John M. O’Connor (Career Pro Inc.) is a multi-year career coach, outplacement and career services leader based in North Carolina.
The demands of diversity, equity and inclusion, a more hybrid workplace and an era of incivility look to rock the workforce challenges for human resources. The workplace often does not represent a reprieve from society but merely reflects the nature of that society. But let’s not stop there. HR depends on what we call human capital, and that human capital needs to be more knowledgeable, skilled and prepared for these changes than ever before. For an individual, the demands for change, education and adaption creates pressure and anxiety. Those pressures and anxiety often fall in the lap of the HR department.
As a leadership coach, a career coach and business leader, I see the challenges from the point of view of those I serve. Here are the challenges and some ideas for how HR can adapt to them:
Challenge: Diversity, Equity And Inclusion
No doubt about it, this topic matters and is here to stay. Companies that seem to be ahead of the curve now try to measure progress in the area they call DEI. But if you are not a bigger company with a rather unlimited budget, the DEI measurements come down sometimes to how one person feels or how a small group seems to understand what this concept means. Just workshopping these ideas within the human capital area won’t be enough. Creating new policies and resources that work to create more inclusive, equitable and productive work environments will be the key to building a true culture of acceptance, integration and inclusion. For some, DEI has become just about racial equality. This raised awareness is good. But HR must also wrap its arms around LGBTQ people, people with disabilities, veterans, etc.
Idea To Help: Don’t hyper-focus on a quick workshop or one aspect of the DEI definition. Find out what other companies do to measure DEI and ensure that you are building a widely accepted view of DEI’s total outlook for all who may face bias in the workplace. Also, it is important to survey and share the results of the creative ways you can build a culture of education and acceptance versus one of negativity and punishment. Create a positive, uplifting mindset around DEI for everyone. Don’t alienate anyone, including those who have not always faced traditional bias.
Challenge: The New Hybrid Office
Will people work from home? What if someone has the sniffles and comes into the office even though they have the vaccine? How will HR create the best, most productive work environment for the new remote business culture? How will HR deal with the frustration of bosses and leaders who feel that in-person work is the best way and balance that with people who want to work from home? This tension will grow and create both conflict and opportunity. HR will be in the middle of it. The new hybrid office will create a fresh set of challenges where HR will have to balance paid leave, flexible work and productivity with the emotional concerns, demands, fears and opportunities the new normal represents.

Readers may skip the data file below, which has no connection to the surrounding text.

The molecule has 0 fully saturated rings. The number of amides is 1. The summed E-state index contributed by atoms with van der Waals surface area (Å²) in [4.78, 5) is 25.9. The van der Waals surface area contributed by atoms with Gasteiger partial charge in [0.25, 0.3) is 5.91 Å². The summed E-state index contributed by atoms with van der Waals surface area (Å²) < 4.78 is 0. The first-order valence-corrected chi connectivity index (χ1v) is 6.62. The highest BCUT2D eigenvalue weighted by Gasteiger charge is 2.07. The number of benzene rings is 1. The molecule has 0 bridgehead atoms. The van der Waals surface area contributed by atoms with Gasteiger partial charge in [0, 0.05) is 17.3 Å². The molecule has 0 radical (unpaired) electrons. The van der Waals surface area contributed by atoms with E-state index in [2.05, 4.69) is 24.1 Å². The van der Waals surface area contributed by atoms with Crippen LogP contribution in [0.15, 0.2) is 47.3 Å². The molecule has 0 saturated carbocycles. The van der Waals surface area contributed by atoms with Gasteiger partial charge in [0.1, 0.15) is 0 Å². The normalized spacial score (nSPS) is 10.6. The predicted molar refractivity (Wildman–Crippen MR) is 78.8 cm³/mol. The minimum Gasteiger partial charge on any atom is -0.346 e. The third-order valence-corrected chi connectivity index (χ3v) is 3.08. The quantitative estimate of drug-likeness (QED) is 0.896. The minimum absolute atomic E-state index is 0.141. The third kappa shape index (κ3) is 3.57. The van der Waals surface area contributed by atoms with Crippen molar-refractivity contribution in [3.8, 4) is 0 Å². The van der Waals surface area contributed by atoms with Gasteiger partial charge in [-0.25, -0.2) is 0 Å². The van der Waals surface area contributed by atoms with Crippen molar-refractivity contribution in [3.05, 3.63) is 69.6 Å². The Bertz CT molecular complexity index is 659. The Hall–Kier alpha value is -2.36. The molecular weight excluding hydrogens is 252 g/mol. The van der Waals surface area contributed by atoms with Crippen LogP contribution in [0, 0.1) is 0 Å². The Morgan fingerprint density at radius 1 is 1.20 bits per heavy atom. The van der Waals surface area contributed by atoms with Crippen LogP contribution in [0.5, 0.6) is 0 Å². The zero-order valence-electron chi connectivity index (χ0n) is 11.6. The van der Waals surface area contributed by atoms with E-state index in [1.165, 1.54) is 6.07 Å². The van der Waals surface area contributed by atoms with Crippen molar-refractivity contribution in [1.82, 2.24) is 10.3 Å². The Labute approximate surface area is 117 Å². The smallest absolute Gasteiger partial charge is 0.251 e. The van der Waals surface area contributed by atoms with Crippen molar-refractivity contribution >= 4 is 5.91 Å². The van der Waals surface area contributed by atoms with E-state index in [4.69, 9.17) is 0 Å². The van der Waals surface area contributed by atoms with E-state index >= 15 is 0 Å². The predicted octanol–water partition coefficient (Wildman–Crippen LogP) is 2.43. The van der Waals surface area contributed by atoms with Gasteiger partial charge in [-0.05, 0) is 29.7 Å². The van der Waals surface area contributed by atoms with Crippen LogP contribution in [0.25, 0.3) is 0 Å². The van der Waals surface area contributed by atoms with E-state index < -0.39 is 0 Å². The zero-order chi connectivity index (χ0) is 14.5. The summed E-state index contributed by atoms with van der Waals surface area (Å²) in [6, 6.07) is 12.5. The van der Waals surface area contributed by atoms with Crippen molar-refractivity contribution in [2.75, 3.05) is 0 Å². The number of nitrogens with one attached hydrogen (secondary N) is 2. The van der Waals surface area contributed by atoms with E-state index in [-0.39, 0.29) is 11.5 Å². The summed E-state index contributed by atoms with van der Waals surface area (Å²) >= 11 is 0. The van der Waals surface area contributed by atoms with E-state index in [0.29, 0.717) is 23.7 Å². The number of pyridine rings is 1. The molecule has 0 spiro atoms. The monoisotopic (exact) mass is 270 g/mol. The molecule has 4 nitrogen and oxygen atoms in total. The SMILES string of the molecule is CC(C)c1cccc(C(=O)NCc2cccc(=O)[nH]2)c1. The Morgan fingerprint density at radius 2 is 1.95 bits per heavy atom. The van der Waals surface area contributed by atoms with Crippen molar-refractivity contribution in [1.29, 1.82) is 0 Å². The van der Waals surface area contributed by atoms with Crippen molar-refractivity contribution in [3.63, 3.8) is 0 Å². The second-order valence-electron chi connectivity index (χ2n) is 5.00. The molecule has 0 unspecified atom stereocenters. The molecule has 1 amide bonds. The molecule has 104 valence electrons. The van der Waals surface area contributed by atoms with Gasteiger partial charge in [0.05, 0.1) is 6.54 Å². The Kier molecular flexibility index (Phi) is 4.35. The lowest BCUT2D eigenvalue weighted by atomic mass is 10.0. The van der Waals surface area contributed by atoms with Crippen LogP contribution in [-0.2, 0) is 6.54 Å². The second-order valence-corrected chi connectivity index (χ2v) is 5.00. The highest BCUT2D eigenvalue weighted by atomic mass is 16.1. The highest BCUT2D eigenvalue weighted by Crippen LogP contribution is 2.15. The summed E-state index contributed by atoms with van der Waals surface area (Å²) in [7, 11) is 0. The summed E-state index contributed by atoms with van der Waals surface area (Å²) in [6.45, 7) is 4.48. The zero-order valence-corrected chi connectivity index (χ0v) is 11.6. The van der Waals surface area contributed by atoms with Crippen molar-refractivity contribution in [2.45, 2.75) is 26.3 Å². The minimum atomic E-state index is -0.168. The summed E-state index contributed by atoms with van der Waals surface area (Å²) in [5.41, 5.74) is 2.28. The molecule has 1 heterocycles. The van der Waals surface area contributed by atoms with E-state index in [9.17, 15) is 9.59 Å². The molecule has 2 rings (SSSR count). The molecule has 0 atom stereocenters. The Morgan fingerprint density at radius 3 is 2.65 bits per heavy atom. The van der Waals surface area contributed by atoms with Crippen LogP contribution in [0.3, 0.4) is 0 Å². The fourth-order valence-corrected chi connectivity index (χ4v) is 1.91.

Idea To Help: HR should make little changes and create as many options as possible to welcome people back into the office and ease the minds of those who may believe they are entering a petri dish for illness. Even if you have a small budget, work with your senior management to create a hybrid option for people who want to work remotely and for those who thrive within a more collaborative in-person environment. Measurements should be based on productivity, output and anything else that can be quantified.
Challenge: How You Handle Incoming And Exiting Talent
To compete in this marketplace, HR has the opportunity to recruit, retain and gracefully handle talent decisions along with the entire leadership of the organization. Perceptions of biases in hiring, building and firing people will carry more weight than ever in this new work world. Treating talent like a common commodity or neglecting the care of talent could hurt even the most positive, ambitiously optimistic and progressive HR culture. Your values need to be reflected in how you attract, interview, integrate and create the new employee experience. Now, more than ever, HR must also delicately handle and care for those it must let go by helping people find new employment and not scrimping on generous severance packages and outplacement programs.
Idea To Help: Don’t neglect the care you show to the people you serve. Invest in onboarding and coaching for at least the midlevel employees. Don’t let someone who has served you well go without offering them a hand up, not just a hand out. Severance packages help, but letting someone know they will get help in finding new employment if, by no fault of their own, there must be a downsizing creates the reputation you have fought for as you improve and adapt to HR’s new challenges.
Creating a compassionate, inclusive and accepting culture should be championed by HR and grafted into the organization’s DNA. Leading your organization this way will create a more positive and prosperous workplace.
John M. O’Connor (Career Pro Inc.) is a multi-year career coach, outplacement and career services leader based in North Carolina. Read John M. O’Connor’s full executive profile here.